Through copious tears, she described a range of symptoms of post traumatic stress disorder, including nightmares, flashbacks and intrusive thoughts and memories.
She decided that she needed to disclose the details of the abuse she had suffered at the hands of this man.
However, she was very avoidant. She would cancel appointments, or forget to come, or find other reasons why she could not attend. This pattern continued for over two years, with far more cancellations and DNA’s than actual sessions.
When we actually did have a session, she would frequently become so distressed and tearful that she was unable to speak.
Eventually, we devised a plan in which Trudy would write about specific incidents at home, and she would then bring the printed account to the session. I would then read it through, and it became possible for her to begin to debrief these events. His abuse of her, according to these exceptionally graphic and lurid accounts, was almost unimaginably sadistic. It was not surprising that she had been traumatised by this relationship, and that she now found it so hard to deal with it.
However, she reported that things were gradually improving as a result of these sessions. The trouble was, we would have one or two good sessions, then there would be a series of cancellations or no shows.
During this time Trudy had a number of acute psychiatric admissions. Various sorts of medication were tried, with little success. At the time, the CMHT did not have a clinical psychologist, but a psychologist from another team showed me how to practice EMDR (Eye Movement Desensitisation and Reprocessing), a technique in which the subject recalls a traumatic event while the therapist moves a pen or other object from left to right in front of their eyes. The technique is supposed to disconnect the emotion from the event, and hence to reduce the traumatic recall.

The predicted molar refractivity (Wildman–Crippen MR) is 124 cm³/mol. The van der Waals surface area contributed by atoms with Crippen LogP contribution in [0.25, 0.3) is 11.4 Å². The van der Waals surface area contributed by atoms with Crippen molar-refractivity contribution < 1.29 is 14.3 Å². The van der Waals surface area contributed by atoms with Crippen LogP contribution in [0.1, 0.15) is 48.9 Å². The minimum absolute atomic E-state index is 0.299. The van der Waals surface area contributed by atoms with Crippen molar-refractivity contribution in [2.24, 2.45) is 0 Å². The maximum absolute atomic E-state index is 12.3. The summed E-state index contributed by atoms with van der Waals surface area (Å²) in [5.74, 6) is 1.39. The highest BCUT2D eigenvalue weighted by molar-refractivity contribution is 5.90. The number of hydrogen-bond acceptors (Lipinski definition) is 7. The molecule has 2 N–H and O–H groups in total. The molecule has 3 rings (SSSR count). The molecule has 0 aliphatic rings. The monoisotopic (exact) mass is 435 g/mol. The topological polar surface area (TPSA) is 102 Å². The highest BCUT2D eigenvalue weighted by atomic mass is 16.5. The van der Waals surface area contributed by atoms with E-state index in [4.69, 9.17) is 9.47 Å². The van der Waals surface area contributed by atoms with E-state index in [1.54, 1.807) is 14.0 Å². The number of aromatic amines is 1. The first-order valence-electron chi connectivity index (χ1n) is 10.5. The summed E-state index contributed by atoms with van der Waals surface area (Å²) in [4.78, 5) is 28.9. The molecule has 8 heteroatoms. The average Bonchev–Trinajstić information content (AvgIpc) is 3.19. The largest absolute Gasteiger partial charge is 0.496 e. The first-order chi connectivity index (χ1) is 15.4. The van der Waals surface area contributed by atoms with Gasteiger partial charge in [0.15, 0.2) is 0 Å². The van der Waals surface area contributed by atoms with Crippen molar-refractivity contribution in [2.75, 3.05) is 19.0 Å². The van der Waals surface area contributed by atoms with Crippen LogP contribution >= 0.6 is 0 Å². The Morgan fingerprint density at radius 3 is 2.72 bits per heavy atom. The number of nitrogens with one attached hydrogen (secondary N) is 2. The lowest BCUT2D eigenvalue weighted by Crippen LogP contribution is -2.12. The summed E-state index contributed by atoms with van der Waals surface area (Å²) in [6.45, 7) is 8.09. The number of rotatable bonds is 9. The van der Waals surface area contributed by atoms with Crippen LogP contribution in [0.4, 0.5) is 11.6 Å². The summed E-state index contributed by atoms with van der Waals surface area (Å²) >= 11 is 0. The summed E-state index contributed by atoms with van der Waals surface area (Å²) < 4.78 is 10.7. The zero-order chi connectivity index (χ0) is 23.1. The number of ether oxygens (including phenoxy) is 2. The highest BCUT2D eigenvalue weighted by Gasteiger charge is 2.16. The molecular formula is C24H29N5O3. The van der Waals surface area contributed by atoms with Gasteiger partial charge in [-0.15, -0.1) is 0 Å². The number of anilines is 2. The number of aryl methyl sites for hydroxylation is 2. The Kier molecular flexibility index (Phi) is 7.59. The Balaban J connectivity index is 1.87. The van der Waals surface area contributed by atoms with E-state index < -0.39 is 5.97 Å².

I tried this technique with Trudy, with quite remarkable results. She reported an improvement in her emotional response immediately. We therefore did several sessions, and the improvement continued.
Trudy worked hard to regain control over her life. She stopped abusing amphetamines. She started to do volunteer work, she went on a diving course, she began to address her weight problem, and on our last session she told me she was planning to take an HGV course. She was discharged from the CMHT.
It was very gratifying to see the change in Trudy, and to feel that I had in some way helped her.
Then a few months later, she unexpectedly turned up at the CMHT asking to see me urgently.
I took her into an interview room. She presented in a way I had never seen her before. She seemed agitated, but also almost elated.
“Masked AMHP,” she said to me, “There’s something I need to tell you. You know all that stuff I told you about, about that relationship? None of it was true. I made it all up. None of it happened. And when I went into hospital? I just pretended to have those symptoms.”
I didn’t know quite how to respond. I didn’t know quite how I felt. How could she have deceived me so well? And not just me – how could she have pulled the wool over the eyes of all the inpatient nursing staff and psychiatrists?
“Why do you think I did that?” she asked me imploringly. “Why did I make all that stuff up?” She seemed desperately eager for my response.
"Well,” I said at last. “There is a mental disorder called Munchausen’s Syndrome. That is when someone pretends to have an illness, and feigns the symptoms, and often convinces medics that they are really ill. It’s more usually about physical illness. Such people often end up having many operations and courses of treatment.”
“I see,” she said, as if this was a remarkable revelation. “That sounds like me, doesn’t it?”
“Then there’s Munchausen by proxy, where a parent pretends their child is ill, or even feeds them poison to make them ill, and then seeks medical help.”
Her eyes lit up.
“But I used to do that!”
“What?” I said.